1 Preliminaries

1.1 What type of legal system has your jurisdiction got? Are there any rules that govern civil procedure in your jurisdiction?

Cyprus has a quasi-common law jurisdiction which has been influenced by English and Greek law. Section 29(1)(c) of Courts of Justice Law introduces and endorses common law in the Cypriot legal system.

The courts are bound by the doctrine of precedent, according to which the superior courts' decisions bind subordinate courts. Civil procedure in Cyprus is regulated by the 1954 Civil Procedure Rules (CPR) which have been amended from time to time.

1.2 How is the civil court system in your jurisdiction structured? What are the various levels of appeal and are there any specialist courts?

Cyprus has five districts which act as courts of first instance and one Supreme Court. Each district court has jurisdiction to try civil cases which fall within their territorial jurisdiction, except for specific civil matters which fall within the jurisdiction of specialised courts. Namely, the:

  • family court;
  • rent control court;
  • industrial disputes court; and
  • military court.

All first instance court judgments are subject to appeal before the Supreme Court, whose judgments are final unless overturned by the European Court of Human Rights or the Court of Justice of the European Union.

1.3 What are the main stages in civil proceedings in your jurisdiction? What is their underlying timeframe (please include a brief description of any expedited trial procedures)?

The main stages in civil proceedings are:

  • filing of a writ of summons or originating summons;
  • service of judicial documents on defendants (leave of the court must be obtained only if defendants reside out of the jurisdiction);
  • exchange of pleadings;
  • summons for directions whereby parties can request, inter alia, disclosure and inspection of documents, further and better particulars;
  • trial; and
  • assessment of costs.

The CPR prescribes specific timeframes for each stage which can be extended with leave of the court. The average time at first instance is about four to five years from the date of filing depending on the complexity of the case and the court's caseload.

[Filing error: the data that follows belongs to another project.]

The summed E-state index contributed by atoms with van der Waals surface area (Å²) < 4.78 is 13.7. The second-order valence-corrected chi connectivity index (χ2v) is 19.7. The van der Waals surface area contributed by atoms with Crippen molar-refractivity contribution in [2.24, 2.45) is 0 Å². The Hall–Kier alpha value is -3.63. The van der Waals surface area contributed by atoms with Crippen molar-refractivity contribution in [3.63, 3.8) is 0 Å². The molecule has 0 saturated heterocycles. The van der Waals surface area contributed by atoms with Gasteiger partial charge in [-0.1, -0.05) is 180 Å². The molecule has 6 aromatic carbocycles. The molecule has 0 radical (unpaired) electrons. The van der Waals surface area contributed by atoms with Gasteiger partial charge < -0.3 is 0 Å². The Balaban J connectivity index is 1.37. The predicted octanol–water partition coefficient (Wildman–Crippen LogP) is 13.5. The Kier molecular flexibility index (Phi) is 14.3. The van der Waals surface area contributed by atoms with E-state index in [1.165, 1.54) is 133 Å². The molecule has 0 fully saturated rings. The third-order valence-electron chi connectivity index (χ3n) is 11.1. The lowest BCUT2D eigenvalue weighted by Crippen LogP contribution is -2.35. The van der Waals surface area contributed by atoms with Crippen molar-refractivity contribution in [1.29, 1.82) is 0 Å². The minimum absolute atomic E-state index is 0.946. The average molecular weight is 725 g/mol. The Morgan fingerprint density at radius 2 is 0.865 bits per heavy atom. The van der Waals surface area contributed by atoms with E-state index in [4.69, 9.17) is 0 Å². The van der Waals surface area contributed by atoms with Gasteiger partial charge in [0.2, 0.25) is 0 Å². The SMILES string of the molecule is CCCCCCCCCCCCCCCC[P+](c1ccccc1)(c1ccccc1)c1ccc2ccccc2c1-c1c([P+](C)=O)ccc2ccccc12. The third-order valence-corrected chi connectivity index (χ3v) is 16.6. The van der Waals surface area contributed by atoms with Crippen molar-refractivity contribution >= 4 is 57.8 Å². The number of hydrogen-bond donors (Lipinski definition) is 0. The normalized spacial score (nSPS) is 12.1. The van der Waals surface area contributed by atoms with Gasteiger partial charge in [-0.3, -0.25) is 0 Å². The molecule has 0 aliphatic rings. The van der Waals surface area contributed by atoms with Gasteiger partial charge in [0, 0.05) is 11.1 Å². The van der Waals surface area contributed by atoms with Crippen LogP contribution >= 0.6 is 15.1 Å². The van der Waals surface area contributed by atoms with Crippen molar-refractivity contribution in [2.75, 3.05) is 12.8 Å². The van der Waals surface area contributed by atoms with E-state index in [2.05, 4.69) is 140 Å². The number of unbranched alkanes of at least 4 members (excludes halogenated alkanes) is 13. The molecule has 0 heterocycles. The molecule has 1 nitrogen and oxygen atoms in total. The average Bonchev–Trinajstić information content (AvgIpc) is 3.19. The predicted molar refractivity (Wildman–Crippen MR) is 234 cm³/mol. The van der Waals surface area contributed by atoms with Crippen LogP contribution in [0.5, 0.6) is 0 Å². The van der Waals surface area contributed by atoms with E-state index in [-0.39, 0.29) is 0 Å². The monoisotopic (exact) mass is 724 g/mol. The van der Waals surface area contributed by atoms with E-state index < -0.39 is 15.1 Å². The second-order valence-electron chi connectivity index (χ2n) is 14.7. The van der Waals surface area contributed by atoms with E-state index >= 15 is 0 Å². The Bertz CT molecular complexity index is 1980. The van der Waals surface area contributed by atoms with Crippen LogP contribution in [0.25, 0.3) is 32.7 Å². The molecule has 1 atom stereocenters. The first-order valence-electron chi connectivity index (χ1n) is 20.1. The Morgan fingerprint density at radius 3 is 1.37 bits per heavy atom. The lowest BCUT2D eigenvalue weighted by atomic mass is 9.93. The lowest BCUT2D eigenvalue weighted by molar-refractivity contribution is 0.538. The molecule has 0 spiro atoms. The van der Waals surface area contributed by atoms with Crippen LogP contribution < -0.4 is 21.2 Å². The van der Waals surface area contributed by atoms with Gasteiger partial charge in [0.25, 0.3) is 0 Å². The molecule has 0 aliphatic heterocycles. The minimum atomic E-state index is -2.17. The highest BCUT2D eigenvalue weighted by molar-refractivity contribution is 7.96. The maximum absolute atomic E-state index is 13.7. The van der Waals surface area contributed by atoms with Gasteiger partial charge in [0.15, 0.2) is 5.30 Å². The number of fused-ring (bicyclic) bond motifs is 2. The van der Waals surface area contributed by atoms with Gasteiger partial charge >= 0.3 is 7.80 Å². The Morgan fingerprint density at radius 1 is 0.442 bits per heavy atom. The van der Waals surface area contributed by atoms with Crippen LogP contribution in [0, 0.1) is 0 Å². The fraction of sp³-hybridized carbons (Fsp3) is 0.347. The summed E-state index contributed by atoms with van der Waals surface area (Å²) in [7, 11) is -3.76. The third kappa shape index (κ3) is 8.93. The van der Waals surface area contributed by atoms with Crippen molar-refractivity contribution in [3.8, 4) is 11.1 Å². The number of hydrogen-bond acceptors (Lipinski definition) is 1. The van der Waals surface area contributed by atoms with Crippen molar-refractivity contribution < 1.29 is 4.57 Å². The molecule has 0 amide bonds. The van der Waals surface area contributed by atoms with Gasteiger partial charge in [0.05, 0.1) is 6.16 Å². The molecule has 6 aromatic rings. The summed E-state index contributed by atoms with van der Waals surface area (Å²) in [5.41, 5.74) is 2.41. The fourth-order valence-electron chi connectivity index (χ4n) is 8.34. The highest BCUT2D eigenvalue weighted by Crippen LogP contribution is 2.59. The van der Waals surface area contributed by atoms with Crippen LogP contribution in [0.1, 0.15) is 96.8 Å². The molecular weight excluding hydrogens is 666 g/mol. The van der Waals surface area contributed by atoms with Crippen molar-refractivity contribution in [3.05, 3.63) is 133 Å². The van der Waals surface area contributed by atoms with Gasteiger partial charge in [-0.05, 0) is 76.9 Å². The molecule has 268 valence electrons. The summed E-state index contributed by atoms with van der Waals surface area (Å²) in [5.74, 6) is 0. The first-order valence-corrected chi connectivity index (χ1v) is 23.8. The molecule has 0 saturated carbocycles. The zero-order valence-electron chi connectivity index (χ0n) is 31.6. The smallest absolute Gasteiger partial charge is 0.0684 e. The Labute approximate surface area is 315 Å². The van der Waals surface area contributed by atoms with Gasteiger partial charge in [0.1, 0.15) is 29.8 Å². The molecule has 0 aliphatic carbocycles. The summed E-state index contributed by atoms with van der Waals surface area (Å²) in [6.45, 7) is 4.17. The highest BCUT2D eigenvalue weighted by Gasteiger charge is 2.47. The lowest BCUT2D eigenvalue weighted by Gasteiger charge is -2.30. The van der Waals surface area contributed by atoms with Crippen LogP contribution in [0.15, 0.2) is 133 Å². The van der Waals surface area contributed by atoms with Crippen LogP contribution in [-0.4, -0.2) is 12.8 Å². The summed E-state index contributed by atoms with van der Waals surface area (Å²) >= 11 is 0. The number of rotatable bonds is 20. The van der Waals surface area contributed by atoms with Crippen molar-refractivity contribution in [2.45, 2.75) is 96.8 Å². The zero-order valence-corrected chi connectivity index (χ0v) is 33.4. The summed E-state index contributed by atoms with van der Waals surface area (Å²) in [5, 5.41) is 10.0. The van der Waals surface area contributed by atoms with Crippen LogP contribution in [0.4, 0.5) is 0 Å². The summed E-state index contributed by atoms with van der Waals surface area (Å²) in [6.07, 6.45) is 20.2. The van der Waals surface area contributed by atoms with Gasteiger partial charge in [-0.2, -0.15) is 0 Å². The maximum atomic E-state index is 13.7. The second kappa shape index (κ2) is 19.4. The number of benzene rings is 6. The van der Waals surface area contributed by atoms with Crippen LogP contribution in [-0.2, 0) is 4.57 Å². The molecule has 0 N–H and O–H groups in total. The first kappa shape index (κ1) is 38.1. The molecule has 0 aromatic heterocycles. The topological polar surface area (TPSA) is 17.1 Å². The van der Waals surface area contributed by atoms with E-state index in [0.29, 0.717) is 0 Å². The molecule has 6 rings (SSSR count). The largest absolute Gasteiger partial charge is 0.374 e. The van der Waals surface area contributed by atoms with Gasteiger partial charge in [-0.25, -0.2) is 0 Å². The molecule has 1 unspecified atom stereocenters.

There are two forms of expedited proceedings: (a) claims under €3,000 are subject to a fast-track procedure (see question 8.1); and (b) a summary judgment (see question 6.5).

1.4 What is your jurisdiction's local judiciary's approach to exclusive jurisdiction clauses?

Courts strictly respect exclusive jurisdiction clauses and have the power to (a) stay proceedings initiated in breach of an exclusive jurisdiction clause, or (b) issue an anti-suit injunction if proceedings have been initiated in a country outside the European Union and jurisdiction is prescribed in favour of the Cyprus courts.

1.5 What are the costs of civil court proceedings in your jurisdiction? Who bears these costs? Are there any rules on costs budgeting?

The costs will depend on the economic scale and complexity of the case and include the costs ofthe proceedings(i.e. filings, applications, hearing, appearances, witnesses, etc.). The awarding of costs lies in the court's discretion, but these are generally awarded to the successful litigant in whole or in part (i.e. costs follow the event). A successful party in a complex legal matter may only be awarded part of the costs.

Costs are assessed by the court registrar and approved by the court, unless otherwise agreed between the parties. Pre-trial offers to settle do not have any effect on cost orders unless they are in the form of payment to the court (see question 10.1).

1.6 Are there any particular rules about funding litigation in your jurisdiction? Are contingency fee/ conditional fee arrangements permissible?

Funding of litigation is usually provided by the parties to the legal proceedings.

Contingency fee agreements are prohibited as they offend the equitable principle against champerty, which aims to restrict the funding and selling of litigation.

Third-party funding is not expressly prohibited, although its legality has yet to be considered by courts.

Legal aid can only be granted in cases of specific violations of human rights, cross-border disputes and family and matrimonial law disputes.

1.7 Are there any constraints to assigning a claim or cause of action in your jurisdiction? Is it permissible for a non-party to litigation proceedings to finance those proceedings?

The law expressly prohibits the assignment of claims arising from tortious conduct. Assignment of any other cause of action could potentially go against the principle of champerty andmaintenance.

1.8 Can a party obtain security for/a guarantee over its legal costs?

A defendant can apply for security for costs to ensure that it will be able to recover litigation costs from an unsuccessful claimant. The conditions that must be satisfied in order for a security for costs order to be made are as follows:

  • the claimant or counterclaimant must be domiciled outside the jurisdiction of Cyprus in a non-EU state; and
  • the claimant or counterclaimant must not have sufficient assets within the jurisdiction to satisfy any order that may be made against it in relation to litigation costs.

If an order for security for costs is not satisfied within the time directed by the court, the action may be dismissed.